inaho was founded in Kamakura, Japan in 2017 by CEO Yutaka Hishiki and COO Sohya Ohyama. Mr. Hishiki focused on following trends in AI and was inspired to create a harvesting robot, while Mr. Ohyama brought a background of value optimization and team building. inaho’s mission is to “make farming more sustainable” as Yu shared, as well as to help with the current labour shortage in the agricultural industry. Labour shortage in the industry is a worldwide problem and a growing concern in Japan with 68 as the average age of farmers in 2020. Research published in the OECD Food, Agriculture and Fisheries Working Papers shows similar concerns in the Netherlands, with large increases in vacancy rates of Dutch agricultural jobs. Yu posed the problem with these trends, asking “imagine after 10 years, what [will] happen?”
inaho’s solution is a fully automated harvesting robot, currently built to harvest snack tomatoes. Snack tomatoes were chosen because of their market value and the amount of labour required to harvest them. This is in addition to their Plant Phenotyping Robot for labs and researchers.
inaho’s harvesting robot is currently being tested with Dutch growers in Westland and inaho hopes to have their robot fully on the market by the end of 2024.
The feedback gained from growers such as Nick Duijvestijn (Kwekerij Duijvestijn) and Ferry Adegeest (TVA Growers) has been invaluable.
inaho’s location in Zuid-Holland, their first international office, allows them to tap into a vast network of growers and other horticulture professionals, as well as access to facilities such as Tomatoworld and World Horti Centre. One of their biggest challenges has been a negative perception around robotics for harvesting. Dutch growers are advanced and privy to new cutting edge technology so various growers have tried robots in the past. These past attempts did not meet their expectations and in the small world of growers where news travels fast, many of them are wary of new robots in their greenhouses. Yu hope to quickly change their mind after trialling inaho’s harvesting robot.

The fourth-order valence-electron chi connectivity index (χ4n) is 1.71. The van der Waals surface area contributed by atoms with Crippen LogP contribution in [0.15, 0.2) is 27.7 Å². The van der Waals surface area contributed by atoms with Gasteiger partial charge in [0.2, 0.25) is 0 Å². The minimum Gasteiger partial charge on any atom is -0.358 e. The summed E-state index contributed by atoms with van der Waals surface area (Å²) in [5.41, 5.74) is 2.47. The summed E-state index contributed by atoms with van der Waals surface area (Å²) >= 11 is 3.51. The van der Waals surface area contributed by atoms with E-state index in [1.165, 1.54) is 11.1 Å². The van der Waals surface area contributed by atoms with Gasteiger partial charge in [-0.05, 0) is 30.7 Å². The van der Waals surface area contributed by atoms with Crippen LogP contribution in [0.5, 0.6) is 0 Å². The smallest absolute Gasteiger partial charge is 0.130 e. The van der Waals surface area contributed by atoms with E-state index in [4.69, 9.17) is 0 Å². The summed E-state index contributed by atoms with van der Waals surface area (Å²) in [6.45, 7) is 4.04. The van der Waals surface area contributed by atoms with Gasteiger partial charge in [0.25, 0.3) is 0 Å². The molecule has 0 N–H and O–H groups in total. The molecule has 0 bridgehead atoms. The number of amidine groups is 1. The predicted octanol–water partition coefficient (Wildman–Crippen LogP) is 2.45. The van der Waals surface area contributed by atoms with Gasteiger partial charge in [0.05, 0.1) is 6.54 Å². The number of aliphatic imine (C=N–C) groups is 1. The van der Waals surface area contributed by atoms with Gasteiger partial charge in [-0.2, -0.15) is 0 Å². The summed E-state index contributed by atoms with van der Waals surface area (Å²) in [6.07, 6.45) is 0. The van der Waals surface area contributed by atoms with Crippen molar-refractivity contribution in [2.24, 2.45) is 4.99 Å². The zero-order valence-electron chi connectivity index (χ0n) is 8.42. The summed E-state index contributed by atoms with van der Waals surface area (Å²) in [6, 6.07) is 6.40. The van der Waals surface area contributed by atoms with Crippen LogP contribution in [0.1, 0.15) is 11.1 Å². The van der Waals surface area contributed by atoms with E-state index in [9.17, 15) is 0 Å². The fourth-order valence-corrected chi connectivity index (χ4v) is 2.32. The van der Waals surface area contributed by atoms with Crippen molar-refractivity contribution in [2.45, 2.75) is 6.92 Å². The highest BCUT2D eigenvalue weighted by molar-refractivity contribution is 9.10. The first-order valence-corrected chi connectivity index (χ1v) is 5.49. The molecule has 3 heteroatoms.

Currently a small team, with only Yu working outside of Japan with 10 employees at their Kamakura headquarters, inaho hopes to grow quickly in the coming years. inaho will look to hire Dutch sales staff as well as software and hardware engineers for their robot. Their production and development is currently in Japan, but Yu expects as sales volumes increase to move production locally to the Netherlands, for which they will soon actively be looking for partners. In the near future, inaho would also like to branch out to develop other harvesting robots for crops like cucumbers, improving sustainable farming and helping labour issues throughout the horticulture industry.
Yu pointed to events like Robocrops organised by the regional economic development agency InnovationQuarter as opportunities for them to gain insights into the industry and meet potential partners and customers. Initiatives like Robocrops help facilitate inaho’s current goal to meet more growers, allowing them to showcase their technology and hopefully make a large impact in the industry.
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